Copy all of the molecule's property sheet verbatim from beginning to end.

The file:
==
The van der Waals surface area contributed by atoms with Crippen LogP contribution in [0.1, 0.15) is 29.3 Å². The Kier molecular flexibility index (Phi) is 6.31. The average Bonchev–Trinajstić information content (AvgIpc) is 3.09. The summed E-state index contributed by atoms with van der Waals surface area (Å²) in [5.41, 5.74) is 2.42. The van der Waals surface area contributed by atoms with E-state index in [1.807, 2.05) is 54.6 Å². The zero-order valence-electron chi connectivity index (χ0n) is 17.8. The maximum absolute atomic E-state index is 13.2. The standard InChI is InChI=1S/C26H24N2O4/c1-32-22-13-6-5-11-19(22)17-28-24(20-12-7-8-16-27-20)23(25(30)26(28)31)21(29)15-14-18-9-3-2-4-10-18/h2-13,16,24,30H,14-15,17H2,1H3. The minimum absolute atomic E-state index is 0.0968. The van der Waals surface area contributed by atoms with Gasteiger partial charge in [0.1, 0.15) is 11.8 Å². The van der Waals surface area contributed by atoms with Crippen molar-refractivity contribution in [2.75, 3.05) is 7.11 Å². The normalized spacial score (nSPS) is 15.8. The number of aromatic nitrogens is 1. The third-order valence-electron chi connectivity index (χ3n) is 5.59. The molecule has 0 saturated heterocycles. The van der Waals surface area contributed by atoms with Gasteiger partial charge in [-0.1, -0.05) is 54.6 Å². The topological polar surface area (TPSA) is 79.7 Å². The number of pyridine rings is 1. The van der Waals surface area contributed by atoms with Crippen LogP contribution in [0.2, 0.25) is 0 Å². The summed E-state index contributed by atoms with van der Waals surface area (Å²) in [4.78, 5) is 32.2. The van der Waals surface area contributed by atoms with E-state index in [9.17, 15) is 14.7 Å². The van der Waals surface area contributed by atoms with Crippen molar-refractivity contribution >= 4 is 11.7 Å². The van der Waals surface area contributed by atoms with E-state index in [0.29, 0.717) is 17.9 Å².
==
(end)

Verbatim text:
The van der Waals surface area contributed by atoms with Crippen LogP contribution in [0.1, 0.15) is 29.3 Å². The Kier molecular flexibility index (Phi) is 6.31. The average Bonchev–Trinajstić information content (AvgIpc) is 3.09. The summed E-state index contributed by atoms with van der Waals surface area (Å²) in [5.41, 5.74) is 2.42. The van der Waals surface area contributed by atoms with E-state index in [1.807, 2.05) is 54.6 Å². The zero-order valence-electron chi connectivity index (χ0n) is 17.8. The maximum absolute atomic E-state index is 13.2. The standard InChI is InChI=1S/C26H24N2O4/c1-32-22-13-6-5-11-19(22)17-28-24(20-12-7-8-16-27-20)23(25(30)26(28)31)21(29)15-14-18-9-3-2-4-10-18/h2-13,16,24,30H,14-15,17H2,1H3. The minimum absolute atomic E-state index is 0.0968. The van der Waals surface area contributed by atoms with Gasteiger partial charge in [0.1, 0.15) is 11.8 Å². The van der Waals surface area contributed by atoms with Crippen molar-refractivity contribution in [2.75, 3.05) is 7.11 Å². The normalized spacial score (nSPS) is 15.8. The number of aromatic nitrogens is 1. The third-order valence-electron chi connectivity index (χ3n) is 5.59. The molecule has 0 saturated heterocycles. The van der Waals surface area contributed by atoms with Gasteiger partial charge in [-0.1, -0.05) is 54.6 Å². The topological polar surface area (TPSA) is 79.7 Å². The number of pyridine rings is 1. The van der Waals surface area contributed by atoms with Crippen LogP contribution in [0.2, 0.25) is 0 Å². The summed E-state index contributed by atoms with van der Waals surface area (Å²) in [4.78, 5) is 32.2. The van der Waals surface area contributed by atoms with E-state index in [9.17, 15) is 14.7 Å². The van der Waals surface area contributed by atoms with Crippen molar-refractivity contribution >= 4 is 11.7 Å². The van der Waals surface area contributed by atoms with E-state index in [0.29, 0.717) is 17.9 Å².